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Thread: GPS and you

  1. #21

    Default Re: GPS and you

    People are confusing things by calling every position locating system GPS.

    You don't actually need satellites to find your location electronically these days.

    There is the US 'GPS' satelite system. It's basically for the use of the US defence forces and it's paid for and operated out their defence spending. When originally implemented the only way to use the system was via large, expensive and strictly controlled by the US DOD receivers.
    The Russians also launched a similar system GLONASS, although they let the maintenance laps in turmoil following the fall of communism and while they are now rebuilding it again, I don't know if it's actually operational enough now to be useful. Countries like China and India have contributed to the rebuilding of the Russian system so they have use of a non US controlled system. China and India have asperations of launching their own systems too as not to be dependant on any foreign power for 'location services'.

    The Europeans are building a system too called 'Galileo' , but the expense of the system is slowing them down some what and the system is no where near operational.

    So there could be potentially 3 satellite based location systems in the near future and in the longer term even more.

    But your mobile phone has other options - the mobile phone network itself. Your phone is in constant contact with the network, evaluating the signal from multiple towers and selecting the best one and 'handing over'. Each of those towers has a unique ID. Their locations are also known. Your distance from them is also known (The phone can calculate the distance by measuring protocol delays in the GSM/3G communications protocol).

    Enter a program like Google Maps. On a phone with out GPS or with the GPS disabled, the Google Apps application can access the phones 'tower and signal strength' table. It then uses the data connection to send all the towers (base stations) that your phone can see to Google. The 'googleplex' looks up it's monster database of mobile phone base stations and sends back to the application on your phone, the physical co-ordinates of all those mobile base stations/towers.

    Knowing the location of all the base stations and their relative signal strengths or distance to the base station you can make a pretty good 'guess' as to where the phone handset actually is. No GPS satellite signal needed.


    A-GPS is just a merge of these methods. GPS can be 'difficult' to start up - the receiver has to listen on all channels, trying to find satellites and then wait to get a complete set of data from at least 3 different satellites. Then calculate the position. If you are moving the calculations might never complete.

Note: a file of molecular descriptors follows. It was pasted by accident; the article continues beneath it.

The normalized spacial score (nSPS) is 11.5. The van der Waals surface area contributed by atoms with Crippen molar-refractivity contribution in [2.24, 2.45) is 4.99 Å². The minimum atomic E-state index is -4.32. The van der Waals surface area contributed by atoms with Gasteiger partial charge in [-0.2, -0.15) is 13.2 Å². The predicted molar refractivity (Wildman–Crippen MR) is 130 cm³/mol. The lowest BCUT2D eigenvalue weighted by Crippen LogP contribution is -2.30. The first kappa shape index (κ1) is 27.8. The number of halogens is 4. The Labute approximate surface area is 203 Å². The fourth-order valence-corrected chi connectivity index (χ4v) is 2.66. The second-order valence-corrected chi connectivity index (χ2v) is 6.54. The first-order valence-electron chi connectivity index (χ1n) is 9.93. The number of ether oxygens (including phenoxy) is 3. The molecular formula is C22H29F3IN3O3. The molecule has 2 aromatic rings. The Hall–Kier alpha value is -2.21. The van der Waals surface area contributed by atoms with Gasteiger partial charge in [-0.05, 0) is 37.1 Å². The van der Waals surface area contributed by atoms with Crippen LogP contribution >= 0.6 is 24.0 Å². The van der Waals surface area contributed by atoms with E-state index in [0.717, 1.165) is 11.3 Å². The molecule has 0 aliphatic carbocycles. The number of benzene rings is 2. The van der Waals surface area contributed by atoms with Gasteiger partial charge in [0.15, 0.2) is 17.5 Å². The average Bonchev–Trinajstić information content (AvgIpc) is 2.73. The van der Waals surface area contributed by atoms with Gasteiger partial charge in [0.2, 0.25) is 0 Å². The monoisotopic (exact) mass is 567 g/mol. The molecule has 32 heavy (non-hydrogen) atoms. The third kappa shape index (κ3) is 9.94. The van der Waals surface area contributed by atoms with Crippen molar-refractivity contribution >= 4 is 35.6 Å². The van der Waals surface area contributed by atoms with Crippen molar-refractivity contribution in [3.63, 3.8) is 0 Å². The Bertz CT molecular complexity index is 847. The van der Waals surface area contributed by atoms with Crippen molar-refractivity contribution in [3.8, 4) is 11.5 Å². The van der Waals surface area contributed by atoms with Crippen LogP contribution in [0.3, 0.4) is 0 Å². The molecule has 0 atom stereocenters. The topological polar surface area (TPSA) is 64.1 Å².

A-GPS uses the trick google-maps mobile uses when there is no GPS signal. The GPS application grabs the base station list from the phone and sends it via a Internet to a 'positioning server' some where. It looks up it's location database, makes a pretty good guess at where you are and also what GPS satellites should be in your 'field of view', it may also send 'ephemeris' data for your location as well.

    The GPS receiver is then preloaded with this as starting information. It now knows which satellites to listen for, so the radio channel scan can be skipped, it knows the specifics of your location (ephemeris) and it has starting co-ordinates to load into the engine that calculates the position from the satellite signals.
    All this reduces the 'time to fix' from several minutes to several seconds.


    You could also of course just look out the window :-)

  2. #22

    Default Re: GPS and you

    If not wrong, the iPhone 3G and onwards uses 3 ways to give gps location. One is through know wifi hotspot location, another thru cell network, finally through satellite. The accuracy is also in that order as well. Depending on the developer requirement when they write their location aware apps, the iphone might not use satellite location to determine the location if accuracy was not important. That's what I think developers were told when they attended one of the developers conference held at SMU (2 years back I think).

    If ya use the google map on iPhone, if u try to find your location, you will find the circle goes from big to the dot. The big one is use wifi or cell, and it gets smaller, until the dot where they got satellite lock on.

  3. #23
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    Default Re: GPS and you

    Quote Originally Posted by ricohflex View Post

    It is necessary to define what is real.
    In this case means read directly off the satellites above you in open ground, without first going through any assist. And relying solely on your iPhone exposed to the sky, pick up the GPS signal

    Best way to check is to remove the sim card. After removing the sim card, do not put it back yet.
    If the iPhone can give position within 10m accuracy, is it considered "real" then?